Role of Protein Phosphorylation in Cellular Function

Summary

Using advances in mass spectrometry-based proteomics this project aims to uncover how phosphorylation affects the function of proteins and cells in both healthy and diseased states.

The Lead Supervisor for this project is David James. The project will also be supervised by Sean Humphrey.

Supervisor(s)

Professor David James

Research Location

School of Life and Environmental Sciences

Program Type

PHD

Synopsis

Protein phosphorylation is a post-translational modification that underpins all biological processes. Over two thirds of the proteins within cells harbor phosphorylation sites – in most instances multiple. The phosphorylation of proteins involves a dynamic equilibrium between the activities of hundreds of protein kinases and phosphatases, the actions of which can drastically alter the behavior of their target protein. Given the highly dynamic nature of this modification it provides unique insights into cellular function as well as opportunities for drug discovery, which we are exploring using advanced mass spectrometry-based technologies. This project will involve molecular cloning, biochemical assays and mass spectrometry-based phosphoproteomics to explore the intersection between protein kinases, their targets, and function.

Additional Information

HDR Inherent Requirements

In addition to the academic requirements set out in the Science Postgraduate Handbook, you may be required to satisfy a number of inherent requirements to complete this degree. Example of inherent requirement may include:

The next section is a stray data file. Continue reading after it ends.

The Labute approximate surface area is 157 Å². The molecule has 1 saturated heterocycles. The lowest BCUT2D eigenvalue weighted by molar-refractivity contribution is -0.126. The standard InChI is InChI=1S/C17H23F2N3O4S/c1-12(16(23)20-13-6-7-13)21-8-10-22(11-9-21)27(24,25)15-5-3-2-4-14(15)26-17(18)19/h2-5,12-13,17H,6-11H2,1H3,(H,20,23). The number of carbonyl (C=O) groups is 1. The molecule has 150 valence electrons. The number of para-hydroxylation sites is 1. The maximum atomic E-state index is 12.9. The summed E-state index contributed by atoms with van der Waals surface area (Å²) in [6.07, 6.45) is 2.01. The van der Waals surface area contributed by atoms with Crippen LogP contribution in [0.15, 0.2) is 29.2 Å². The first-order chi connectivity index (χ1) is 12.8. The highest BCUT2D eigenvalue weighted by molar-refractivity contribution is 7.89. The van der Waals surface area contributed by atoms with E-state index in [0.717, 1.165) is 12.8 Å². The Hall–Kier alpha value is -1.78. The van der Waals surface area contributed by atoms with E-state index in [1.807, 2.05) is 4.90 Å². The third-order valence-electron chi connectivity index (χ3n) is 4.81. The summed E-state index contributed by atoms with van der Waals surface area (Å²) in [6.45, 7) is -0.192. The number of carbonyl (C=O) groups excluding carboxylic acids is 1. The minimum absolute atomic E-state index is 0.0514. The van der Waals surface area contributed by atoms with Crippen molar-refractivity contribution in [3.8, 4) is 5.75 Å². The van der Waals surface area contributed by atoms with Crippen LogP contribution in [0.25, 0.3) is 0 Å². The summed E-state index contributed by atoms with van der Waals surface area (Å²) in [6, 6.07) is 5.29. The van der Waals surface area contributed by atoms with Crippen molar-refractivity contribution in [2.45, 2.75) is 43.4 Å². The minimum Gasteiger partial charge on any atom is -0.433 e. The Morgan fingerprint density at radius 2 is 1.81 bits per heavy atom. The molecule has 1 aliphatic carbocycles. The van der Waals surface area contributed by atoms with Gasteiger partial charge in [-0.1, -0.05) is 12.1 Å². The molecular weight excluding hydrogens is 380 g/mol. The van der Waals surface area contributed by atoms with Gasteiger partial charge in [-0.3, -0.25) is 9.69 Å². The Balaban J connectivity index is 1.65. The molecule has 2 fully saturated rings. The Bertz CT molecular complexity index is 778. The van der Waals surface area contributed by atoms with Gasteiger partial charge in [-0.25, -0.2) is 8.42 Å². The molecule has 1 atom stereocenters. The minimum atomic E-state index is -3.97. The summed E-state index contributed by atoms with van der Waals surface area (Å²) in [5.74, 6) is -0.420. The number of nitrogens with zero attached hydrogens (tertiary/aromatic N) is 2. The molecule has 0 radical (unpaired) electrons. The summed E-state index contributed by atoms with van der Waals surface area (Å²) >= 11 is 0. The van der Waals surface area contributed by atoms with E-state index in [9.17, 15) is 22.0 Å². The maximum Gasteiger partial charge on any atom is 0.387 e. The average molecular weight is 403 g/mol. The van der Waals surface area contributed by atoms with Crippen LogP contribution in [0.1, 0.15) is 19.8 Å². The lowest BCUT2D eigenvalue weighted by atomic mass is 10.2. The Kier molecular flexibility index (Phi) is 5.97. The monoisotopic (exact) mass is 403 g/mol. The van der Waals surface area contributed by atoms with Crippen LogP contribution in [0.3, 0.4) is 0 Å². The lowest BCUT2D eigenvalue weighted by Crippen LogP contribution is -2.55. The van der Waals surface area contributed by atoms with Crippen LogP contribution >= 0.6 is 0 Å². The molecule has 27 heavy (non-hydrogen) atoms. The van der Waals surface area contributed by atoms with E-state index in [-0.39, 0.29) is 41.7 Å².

- Confidential disclosure and registration of a disability that may hinder your performance in your degree;
- Confidential disclosure of a pre-existing or current medical condition that may hinder your performance in your degree (e.g. heart disease, pace-maker, significant immune suppression, diabetes, vertigo, etc.);
- Ability to perform independently and/or with minimal supervision;
- Ability to undertake certain physical tasks (e.g. heavy lifting);
- Ability to undertake observatory, sensory and communication tasks;
- Ability to spend time at remote sites (e.g. One Tree Island, Narrabri and Camden);
- Ability to work in confined spaces or at heights;
- Ability to operate heavy machinery (e.g. farming equipment);
- Hold or acquire an Australian driver’s licence;
- Hold a current scuba diving license;
- Hold a current Working with Children Check;
- Meet initial and ongoing immunisation requirements (e.g. Q-Fever, Vaccinia virus, Hepatitis, etc.)

You must consult with your nominated supervisor regarding any identified inherent requirements before completing your application.

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Keywords

protein phosphorylation, Cellular Function, mass spectrometry, Proteomics, Phosphorylation, Proteins, molecular cloning, biochemical assays, protein kinases

Opportunity ID

The opportunity ID for this research opportunity is: 2873

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